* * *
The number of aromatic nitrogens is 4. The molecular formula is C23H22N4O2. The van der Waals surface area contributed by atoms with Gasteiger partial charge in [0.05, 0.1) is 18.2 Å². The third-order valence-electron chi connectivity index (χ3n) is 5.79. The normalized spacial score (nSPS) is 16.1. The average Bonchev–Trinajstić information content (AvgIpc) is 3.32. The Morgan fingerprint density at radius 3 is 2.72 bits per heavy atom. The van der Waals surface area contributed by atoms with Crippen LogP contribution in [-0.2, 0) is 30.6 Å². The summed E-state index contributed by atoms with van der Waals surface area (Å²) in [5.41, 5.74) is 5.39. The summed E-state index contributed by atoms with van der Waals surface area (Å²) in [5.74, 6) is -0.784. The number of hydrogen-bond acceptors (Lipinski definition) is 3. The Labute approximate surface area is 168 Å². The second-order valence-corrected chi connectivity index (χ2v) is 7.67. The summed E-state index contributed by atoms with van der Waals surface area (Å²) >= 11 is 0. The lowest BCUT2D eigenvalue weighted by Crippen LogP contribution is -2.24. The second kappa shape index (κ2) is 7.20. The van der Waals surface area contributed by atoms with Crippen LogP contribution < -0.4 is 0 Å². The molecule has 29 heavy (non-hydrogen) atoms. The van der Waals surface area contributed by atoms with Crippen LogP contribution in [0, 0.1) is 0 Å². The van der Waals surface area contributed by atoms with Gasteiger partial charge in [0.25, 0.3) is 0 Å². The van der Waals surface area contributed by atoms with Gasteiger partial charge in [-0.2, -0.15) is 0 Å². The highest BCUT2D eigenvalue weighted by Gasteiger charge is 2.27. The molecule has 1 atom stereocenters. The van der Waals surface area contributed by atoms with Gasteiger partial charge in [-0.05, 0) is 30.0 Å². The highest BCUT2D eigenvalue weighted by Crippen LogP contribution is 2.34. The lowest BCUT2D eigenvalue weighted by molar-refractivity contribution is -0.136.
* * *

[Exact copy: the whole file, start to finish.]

The number of aromatic nitrogens is 4. The molecular formula is C23H22N4O2. The van der Waals surface area contributed by atoms with Gasteiger partial charge in [0.05, 0.1) is 18.2 Å². The third-order valence-electron chi connectivity index (χ3n) is 5.79. The normalized spacial score (nSPS) is 16.1. The average Bonchev–Trinajstić information content (AvgIpc) is 3.32. The Morgan fingerprint density at radius 3 is 2.72 bits per heavy atom. The van der Waals surface area contributed by atoms with Crippen LogP contribution in [-0.2, 0) is 30.6 Å². The summed E-state index contributed by atoms with van der Waals surface area (Å²) in [5.41, 5.74) is 5.39. The summed E-state index contributed by atoms with van der Waals surface area (Å²) in [5.74, 6) is -0.784. The number of hydrogen-bond acceptors (Lipinski definition) is 3. The Labute approximate surface area is 168 Å². The second-order valence-corrected chi connectivity index (χ2v) is 7.67. The summed E-state index contributed by atoms with van der Waals surface area (Å²) >= 11 is 0. The lowest BCUT2D eigenvalue weighted by Crippen LogP contribution is -2.24. The second kappa shape index (κ2) is 7.20. The van der Waals surface area contributed by atoms with Crippen LogP contribution < -0.4 is 0 Å². The molecule has 29 heavy (non-hydrogen) atoms. The van der Waals surface area contributed by atoms with Crippen LogP contribution in [0, 0.1) is 0 Å². The van der Waals surface area contributed by atoms with Gasteiger partial charge in [0.25, 0.3) is 0 Å². The van der Waals surface area contributed by atoms with Gasteiger partial charge in [-0.2, -0.15) is 0 Å². The highest BCUT2D eigenvalue weighted by Gasteiger charge is 2.27. The molecule has 1 atom stereocenters. The van der Waals surface area contributed by atoms with Gasteiger partial charge in [-0.05, 0) is 30.0 Å². The highest BCUT2D eigenvalue weighted by Crippen LogP contribution is 2.34. The lowest BCUT2D eigenvalue weighted by molar-refractivity contribution is -0.136.